|US6141702||Jul 1, 1998||Oct 31, 2000||Sony Corporation Of Japan||Model and command set for an AV/C-based disc media player recorder|
|US6141767||Apr 3, 1998||Oct 31, 2000||Sony Corporation||Method of and apparatus for verifying reliability of contents within the configuration ROM of IEEE 1394-1995 devices|
|US6145018||Nov 24, 1997||Nov 7, 2000||Intel Corporation||Method for hindering some types of nodes from becoming a bus arbitration controller|
|US6157972||Nov 20, 1998||Dec 5, 2000||Texas Instruments Incorporated||Apparatus and method for processing packetized information over a serial bus|
|US6160796||Jan 6, 1998||Dec 12, 2000||Sony Corporation Of Japan||Method and system for updating device identification and status information after a local bus reset within a home audio/video network|
|US6167532||Feb 5, 1998||Dec 26, 2000||Compaq Computer Corporation||Automatic system recovery|
|US6173327||Jul 11, 1996||Jan 9, 2001||Jeroen De Borst||Object-oriented method and apparatus for information delivery|
|US6178445||Mar 31, 1998||Jan 23, 2001||International Business Machines Corporation||System and method for determining which processor is the master processor in a symmetric multi-processor environment|
|US6185622||Apr 8, 1998||Feb 6, 2001||Sony Corporation||Electronic apparatus, communication speed information collection method, communication method between electronic apparatus and recording medium|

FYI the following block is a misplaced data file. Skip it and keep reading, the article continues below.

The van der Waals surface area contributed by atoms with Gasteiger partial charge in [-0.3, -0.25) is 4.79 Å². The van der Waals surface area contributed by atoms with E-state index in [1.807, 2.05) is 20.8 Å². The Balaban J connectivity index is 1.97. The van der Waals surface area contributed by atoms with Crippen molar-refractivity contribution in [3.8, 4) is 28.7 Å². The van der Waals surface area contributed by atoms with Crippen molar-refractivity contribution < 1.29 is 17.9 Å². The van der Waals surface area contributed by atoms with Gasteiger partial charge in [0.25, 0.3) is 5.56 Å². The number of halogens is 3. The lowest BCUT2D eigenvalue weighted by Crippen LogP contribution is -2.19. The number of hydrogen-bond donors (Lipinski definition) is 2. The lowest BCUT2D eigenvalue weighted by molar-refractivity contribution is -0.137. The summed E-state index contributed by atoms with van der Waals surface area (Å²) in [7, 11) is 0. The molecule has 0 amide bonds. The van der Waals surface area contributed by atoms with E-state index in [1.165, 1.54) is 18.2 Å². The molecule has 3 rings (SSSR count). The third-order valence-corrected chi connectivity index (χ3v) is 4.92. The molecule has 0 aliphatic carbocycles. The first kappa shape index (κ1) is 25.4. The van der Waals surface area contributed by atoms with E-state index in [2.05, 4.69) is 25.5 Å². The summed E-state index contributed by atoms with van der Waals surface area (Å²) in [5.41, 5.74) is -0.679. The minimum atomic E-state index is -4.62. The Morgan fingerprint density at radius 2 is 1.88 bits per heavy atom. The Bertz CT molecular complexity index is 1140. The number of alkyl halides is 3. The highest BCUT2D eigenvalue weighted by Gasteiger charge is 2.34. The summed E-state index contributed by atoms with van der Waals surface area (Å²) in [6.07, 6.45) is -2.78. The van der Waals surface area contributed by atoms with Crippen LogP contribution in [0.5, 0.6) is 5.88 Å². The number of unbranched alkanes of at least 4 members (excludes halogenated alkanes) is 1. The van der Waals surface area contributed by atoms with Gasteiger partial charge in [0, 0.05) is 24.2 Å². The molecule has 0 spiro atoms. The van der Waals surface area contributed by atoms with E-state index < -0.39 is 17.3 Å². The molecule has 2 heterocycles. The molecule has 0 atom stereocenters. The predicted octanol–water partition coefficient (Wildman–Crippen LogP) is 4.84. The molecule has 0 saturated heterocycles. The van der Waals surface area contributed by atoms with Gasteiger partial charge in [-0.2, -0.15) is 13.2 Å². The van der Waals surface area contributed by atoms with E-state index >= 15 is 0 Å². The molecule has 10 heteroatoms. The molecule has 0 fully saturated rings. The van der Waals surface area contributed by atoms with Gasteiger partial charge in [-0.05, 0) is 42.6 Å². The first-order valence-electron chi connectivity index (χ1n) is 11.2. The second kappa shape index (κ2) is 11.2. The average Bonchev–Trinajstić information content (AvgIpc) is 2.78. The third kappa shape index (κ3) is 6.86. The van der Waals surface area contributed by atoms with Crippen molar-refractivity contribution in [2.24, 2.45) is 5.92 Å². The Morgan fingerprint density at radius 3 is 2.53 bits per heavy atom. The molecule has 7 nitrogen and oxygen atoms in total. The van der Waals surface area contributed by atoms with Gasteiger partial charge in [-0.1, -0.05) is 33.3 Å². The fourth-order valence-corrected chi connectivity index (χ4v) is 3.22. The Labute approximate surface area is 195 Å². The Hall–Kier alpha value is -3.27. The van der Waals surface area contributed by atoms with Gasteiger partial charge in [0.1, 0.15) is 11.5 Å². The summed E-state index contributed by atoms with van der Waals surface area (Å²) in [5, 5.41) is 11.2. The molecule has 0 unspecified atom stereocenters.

|US6188700||Oct 28, 1997||Feb 13, 2001||Sony Corporation||Method and apparatus for encoding MPEG signals using variable rate encoding and dynamically varying transmission buffers|
|US6192189||Aug 10, 1998||Feb 20, 2001||Sony Corporation||Data recording method and apparatus, data recorded medium and data reproducing method and apparatus|
|US6192397||May 19, 1997||Feb 20, 2001||Nortel Networks Limited||Method for establishing a master-slave relationship in a peer-to-peer network|
|US6385319 *||Dec 8, 1998||May 7, 2002||Nec Corporation||Encoding circuit and method of detecting block code boundary and establishing synchronization between scrambler and descrambler|
|US6708245 *||Oct 5, 1999||Mar 16, 2004||Renesas Technology Corp.||Interface circuit with improved integration|
|1||"1394b IEEE Standard for a High Performance Serial Bus-Amendment 2," Institute of Electrical and Electronics Engineers, Inc. pp. I-xxx, 2002.|
|2||"AV/C Digital Interface Command Set General Specification," Rev. 3.0'', 1394 Trade Association, pp. 4-5, 20-34, Apr. 15, 1998.|